Just a few months later, in December 1980, 963rd crews on temporary duty at Keflavik Naval Air Station, Iceland, redeployed to Ramstein Air Base, West Germany, in response to heightening tensions in Poland. Linking up with NATO groundbased radar sites, the operation, called Exercise Creek Sentry, monitored East European air activity during the crisis.

Crews from the 963rd deployed to Egypt in October 1981 after the assassination of Egyptian President Anwar Sadat. The unit deployed to Egypt again in November 1981 to take part in the Rapid Deployment Joint Task Force exercise Bright Star '82.

The 963rd also supports the 552nd Air Control Wing's commitment to the North American Aerospace Defense Command, providing crews on 24-hour alert in support of that command's tasking. The squadron also rotates crews on temporary duty assignment to the 960th Airborne Warning and Control Squadron, Keflavik Naval Air Station, providing command and control capability with the E-3 to the Commander-in-Chief, Atlantic Forces. Crews from the 963rd routinely participate in recurring training exercises such as Red Flag and Maple Flag, involving United States and allied forces. These permit Air Force, Navy, Army and Marine aircrews to develop and practice combat tactics. In these exercises "Blue Knights" direct friendly aircraft against simulated foes. They also conduct frequent training missions with ACC ground-based radar personnel in the continental United States and Alaska.

When the United States took action in December 1989 against Panamanian forces, the 963rd was directly involved flying mission sorties out of Tinker AFB, Okla. The sorties for Operation Just Cause provided overall command and control and situational awareness for ground and airborne commanders.

In August 1990, the 963rd was the first squadron deployed to Riyadh, Saudi Arabia in support of Operation Desert Shield to deter Iraqi aggression in the Middle East. Immediately after arrival the 963rd crews began continuous deep look surveillance over Kuwait and Iraq. When hostilities broke out on January 17, 1991, the 963rd transitioned to flying combat support sorties for Operation Desert Storm. At the same time, additional crews began flying sorties out of Incirlik, Turkey for Operation Proven Force. For 43 days the 963rd helped provide 24 hour radar coverage of the entire combat area. Between both Desert Storm and Proven Force the aircrews flew 4000 flying hours during that period.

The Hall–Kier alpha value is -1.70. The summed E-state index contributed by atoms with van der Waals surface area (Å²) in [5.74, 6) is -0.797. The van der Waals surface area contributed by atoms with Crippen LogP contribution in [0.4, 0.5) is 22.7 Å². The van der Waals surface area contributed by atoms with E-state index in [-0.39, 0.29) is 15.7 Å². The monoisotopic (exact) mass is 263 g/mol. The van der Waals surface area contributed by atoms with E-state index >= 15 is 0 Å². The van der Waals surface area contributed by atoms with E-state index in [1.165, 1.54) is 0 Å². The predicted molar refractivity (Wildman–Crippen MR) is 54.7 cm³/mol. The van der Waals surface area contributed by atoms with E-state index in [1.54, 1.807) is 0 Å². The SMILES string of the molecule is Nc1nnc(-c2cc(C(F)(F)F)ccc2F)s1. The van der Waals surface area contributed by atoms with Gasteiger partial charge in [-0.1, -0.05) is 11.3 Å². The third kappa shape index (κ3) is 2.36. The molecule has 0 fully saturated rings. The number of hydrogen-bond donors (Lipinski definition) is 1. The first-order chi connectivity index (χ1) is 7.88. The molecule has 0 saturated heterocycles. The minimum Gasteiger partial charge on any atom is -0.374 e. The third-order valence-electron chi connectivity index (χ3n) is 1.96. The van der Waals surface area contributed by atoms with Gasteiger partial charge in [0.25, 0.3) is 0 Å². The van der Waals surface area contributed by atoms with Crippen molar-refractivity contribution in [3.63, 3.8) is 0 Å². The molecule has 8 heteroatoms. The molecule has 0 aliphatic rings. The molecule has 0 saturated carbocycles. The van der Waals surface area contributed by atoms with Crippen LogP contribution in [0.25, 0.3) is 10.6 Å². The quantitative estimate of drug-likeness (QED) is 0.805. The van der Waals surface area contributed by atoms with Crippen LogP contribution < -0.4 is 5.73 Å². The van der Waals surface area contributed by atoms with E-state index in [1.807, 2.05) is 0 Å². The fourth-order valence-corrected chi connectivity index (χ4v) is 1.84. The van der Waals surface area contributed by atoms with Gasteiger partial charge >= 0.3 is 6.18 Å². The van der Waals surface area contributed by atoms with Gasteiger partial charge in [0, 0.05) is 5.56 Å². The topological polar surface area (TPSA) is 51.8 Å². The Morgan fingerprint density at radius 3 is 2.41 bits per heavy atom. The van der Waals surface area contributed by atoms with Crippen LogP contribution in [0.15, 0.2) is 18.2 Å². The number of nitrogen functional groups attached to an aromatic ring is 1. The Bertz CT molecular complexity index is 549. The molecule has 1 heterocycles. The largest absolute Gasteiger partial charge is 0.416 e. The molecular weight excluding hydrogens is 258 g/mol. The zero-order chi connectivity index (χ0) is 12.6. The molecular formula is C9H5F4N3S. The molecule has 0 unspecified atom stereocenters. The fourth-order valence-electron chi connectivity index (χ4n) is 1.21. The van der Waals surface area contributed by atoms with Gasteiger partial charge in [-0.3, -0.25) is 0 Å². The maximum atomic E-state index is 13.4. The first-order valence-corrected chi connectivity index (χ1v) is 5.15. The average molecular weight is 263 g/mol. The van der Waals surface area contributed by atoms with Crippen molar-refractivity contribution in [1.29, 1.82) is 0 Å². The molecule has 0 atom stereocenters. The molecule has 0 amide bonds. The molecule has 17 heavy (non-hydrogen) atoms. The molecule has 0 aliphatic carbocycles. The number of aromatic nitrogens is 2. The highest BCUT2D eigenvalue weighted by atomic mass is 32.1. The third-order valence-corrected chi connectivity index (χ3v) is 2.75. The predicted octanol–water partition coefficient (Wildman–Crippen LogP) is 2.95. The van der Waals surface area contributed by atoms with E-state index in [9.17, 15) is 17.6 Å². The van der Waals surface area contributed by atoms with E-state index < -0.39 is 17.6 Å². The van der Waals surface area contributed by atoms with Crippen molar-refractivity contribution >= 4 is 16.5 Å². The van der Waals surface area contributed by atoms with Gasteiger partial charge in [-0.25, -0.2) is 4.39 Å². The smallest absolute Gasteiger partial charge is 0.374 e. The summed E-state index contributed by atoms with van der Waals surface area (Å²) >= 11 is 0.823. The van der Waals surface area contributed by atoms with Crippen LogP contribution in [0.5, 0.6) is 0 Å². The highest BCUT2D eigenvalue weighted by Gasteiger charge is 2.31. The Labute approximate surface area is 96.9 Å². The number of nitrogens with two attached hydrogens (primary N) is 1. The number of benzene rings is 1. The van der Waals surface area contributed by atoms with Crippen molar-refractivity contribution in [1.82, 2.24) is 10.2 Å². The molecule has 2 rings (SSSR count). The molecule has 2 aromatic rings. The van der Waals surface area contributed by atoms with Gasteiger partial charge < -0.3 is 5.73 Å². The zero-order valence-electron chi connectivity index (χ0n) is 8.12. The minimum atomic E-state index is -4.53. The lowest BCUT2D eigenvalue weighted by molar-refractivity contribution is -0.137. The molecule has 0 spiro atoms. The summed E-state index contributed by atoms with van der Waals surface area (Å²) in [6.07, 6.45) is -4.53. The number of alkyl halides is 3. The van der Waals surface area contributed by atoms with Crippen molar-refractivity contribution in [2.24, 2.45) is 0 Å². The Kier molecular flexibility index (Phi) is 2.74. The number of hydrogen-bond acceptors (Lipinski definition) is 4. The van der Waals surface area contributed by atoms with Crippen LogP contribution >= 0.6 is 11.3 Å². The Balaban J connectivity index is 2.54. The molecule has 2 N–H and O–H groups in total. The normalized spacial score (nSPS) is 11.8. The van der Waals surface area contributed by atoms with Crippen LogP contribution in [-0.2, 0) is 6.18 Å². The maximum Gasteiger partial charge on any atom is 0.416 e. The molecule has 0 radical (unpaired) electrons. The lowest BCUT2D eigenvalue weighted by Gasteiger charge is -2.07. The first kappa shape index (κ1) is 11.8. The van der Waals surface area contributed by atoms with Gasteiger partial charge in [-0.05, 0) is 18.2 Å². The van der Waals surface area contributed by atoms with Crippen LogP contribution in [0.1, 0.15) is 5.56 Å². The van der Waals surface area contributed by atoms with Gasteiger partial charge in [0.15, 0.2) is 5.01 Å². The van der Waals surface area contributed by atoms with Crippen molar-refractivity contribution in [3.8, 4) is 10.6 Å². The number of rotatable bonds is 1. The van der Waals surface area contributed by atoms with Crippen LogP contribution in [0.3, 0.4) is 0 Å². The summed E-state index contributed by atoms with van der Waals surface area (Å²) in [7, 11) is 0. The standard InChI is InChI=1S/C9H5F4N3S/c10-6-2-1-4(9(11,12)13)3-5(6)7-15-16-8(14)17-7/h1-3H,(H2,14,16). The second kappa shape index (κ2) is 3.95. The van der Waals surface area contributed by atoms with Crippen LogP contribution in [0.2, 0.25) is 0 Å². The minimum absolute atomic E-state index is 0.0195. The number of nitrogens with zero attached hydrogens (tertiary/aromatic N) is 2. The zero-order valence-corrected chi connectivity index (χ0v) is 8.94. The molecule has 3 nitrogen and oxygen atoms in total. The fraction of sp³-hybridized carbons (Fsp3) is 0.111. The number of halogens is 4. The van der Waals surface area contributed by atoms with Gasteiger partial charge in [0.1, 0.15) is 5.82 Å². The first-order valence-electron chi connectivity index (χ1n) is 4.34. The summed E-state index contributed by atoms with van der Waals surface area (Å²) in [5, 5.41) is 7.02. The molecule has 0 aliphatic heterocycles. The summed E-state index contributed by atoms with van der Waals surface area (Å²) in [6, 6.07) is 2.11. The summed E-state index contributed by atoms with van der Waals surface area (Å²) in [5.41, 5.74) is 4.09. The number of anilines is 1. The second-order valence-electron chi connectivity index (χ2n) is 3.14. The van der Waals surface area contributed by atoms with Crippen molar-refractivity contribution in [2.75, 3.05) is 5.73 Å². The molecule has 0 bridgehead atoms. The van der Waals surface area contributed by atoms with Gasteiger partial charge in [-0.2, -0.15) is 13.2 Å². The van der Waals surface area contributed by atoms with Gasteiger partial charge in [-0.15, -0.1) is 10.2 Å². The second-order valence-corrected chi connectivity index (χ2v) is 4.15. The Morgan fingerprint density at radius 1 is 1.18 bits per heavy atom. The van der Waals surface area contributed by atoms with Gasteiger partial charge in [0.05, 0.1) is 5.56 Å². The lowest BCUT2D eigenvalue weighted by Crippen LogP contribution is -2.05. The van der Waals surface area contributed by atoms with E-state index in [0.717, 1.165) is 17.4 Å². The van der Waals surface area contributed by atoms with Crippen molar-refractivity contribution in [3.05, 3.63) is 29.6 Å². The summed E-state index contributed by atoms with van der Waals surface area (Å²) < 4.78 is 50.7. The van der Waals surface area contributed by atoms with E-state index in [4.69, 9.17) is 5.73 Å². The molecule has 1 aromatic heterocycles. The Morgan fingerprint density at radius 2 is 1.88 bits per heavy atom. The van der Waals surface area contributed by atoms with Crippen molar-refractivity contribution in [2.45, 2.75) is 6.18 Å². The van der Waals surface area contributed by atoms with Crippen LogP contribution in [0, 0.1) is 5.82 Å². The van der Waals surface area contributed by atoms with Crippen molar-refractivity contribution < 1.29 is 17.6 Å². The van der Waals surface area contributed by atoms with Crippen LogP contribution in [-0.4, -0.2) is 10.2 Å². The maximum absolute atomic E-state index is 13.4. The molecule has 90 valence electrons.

Following the conclusion of Operation Desert Storm on March 1991, the 963rd transitioned to Operation Southern Watch to enforce United Nations imposed sanctions against Iraq. In March 1991, Operation Provide Comfort began in Incirlik, Turkey. The squadron provided command and control in support of Kurdish Relief Operations and aided in the rescue of avalanche victims on several occasions.

In August 1991, 963rd crews deployed to Howard Air Force Base, Panama to support international efforts to stop the flow of illegal drugs.

On July 1, 1994 the 963rd AWACS underwent an official name change to its present designation as the 963rd Airborne Air Control Squadron.

The 963rd AACS participated in Operation MAINTAIN DEMOCRACY from Sept. 9, 1994 to Sept. 29, 1994. This operation restored President Aristede as the lawful head of the Haitian government and helped to ensure the return of democracy to the people of Haiti.

As of mid-2001 crewmembers from the unit were tasked with supporting North American Aerospace Defense Command Alert, support national command authority taskings on a rotating basis in Al Kharj, Saudi Arabia, Incirlik Air Base, Turkey and Howard Air Base, Panama and take part in Composite Force exercises throughout the world such as Red/Green Flag.

The E-3 has become an instrument of national foreign policy because of its ability to deploy anywhere in the world on short notice. The mission of the 963rd Airborne Air Control Squadron is to provide responsive employment of E-3 Airborne Warning and Control aircraft for surveillance, warning and control in a variety of tactical, strategic and special mission applications.